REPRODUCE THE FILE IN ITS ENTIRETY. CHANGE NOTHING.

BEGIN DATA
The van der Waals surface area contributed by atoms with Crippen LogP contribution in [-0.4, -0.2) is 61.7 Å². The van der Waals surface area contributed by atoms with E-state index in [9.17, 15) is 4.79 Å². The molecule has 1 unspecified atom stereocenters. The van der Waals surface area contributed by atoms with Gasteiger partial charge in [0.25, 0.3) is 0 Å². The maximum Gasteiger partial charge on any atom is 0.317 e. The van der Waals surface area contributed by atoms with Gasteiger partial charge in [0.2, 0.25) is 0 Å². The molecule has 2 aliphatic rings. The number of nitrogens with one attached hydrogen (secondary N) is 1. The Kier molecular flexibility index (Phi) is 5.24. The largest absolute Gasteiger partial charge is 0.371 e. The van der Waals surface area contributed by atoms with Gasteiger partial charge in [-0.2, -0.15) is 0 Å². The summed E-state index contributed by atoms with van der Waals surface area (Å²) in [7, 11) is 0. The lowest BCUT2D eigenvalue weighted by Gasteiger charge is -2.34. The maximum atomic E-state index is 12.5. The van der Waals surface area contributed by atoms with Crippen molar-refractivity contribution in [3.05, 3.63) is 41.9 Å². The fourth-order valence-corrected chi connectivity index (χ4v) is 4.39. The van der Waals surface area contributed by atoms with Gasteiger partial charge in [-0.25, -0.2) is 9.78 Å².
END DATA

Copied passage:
The van der Waals surface area contributed by atoms with Crippen LogP contribution in [-0.4, -0.2) is 61.7 Å². The van der Waals surface area contributed by atoms with E-state index in [9.17, 15) is 4.79 Å². The molecule has 1 unspecified atom stereocenters. The van der Waals surface area contributed by atoms with Gasteiger partial charge in [0.25, 0.3) is 0 Å². The maximum Gasteiger partial charge on any atom is 0.317 e. The van der Waals surface area contributed by atoms with Gasteiger partial charge in [0.2, 0.25) is 0 Å². The molecule has 2 aliphatic rings. The number of nitrogens with one attached hydrogen (secondary N) is 1. The Kier molecular flexibility index (Phi) is 5.24. The largest absolute Gasteiger partial charge is 0.371 e. The van der Waals surface area contributed by atoms with Gasteiger partial charge in [-0.2, -0.15) is 0 Å². The summed E-state index contributed by atoms with van der Waals surface area (Å²) in [7, 11) is 0. The lowest BCUT2D eigenvalue weighted by Gasteiger charge is -2.34. The maximum atomic E-state index is 12.5. The van der Waals surface area contributed by atoms with Crippen molar-refractivity contribution in [3.05, 3.63) is 41.9 Å². The fourth-order valence-corrected chi connectivity index (χ4v) is 4.39. The van der Waals surface area contributed by atoms with Gasteiger partial charge in [-0.25, -0.2) is 9.78 Å².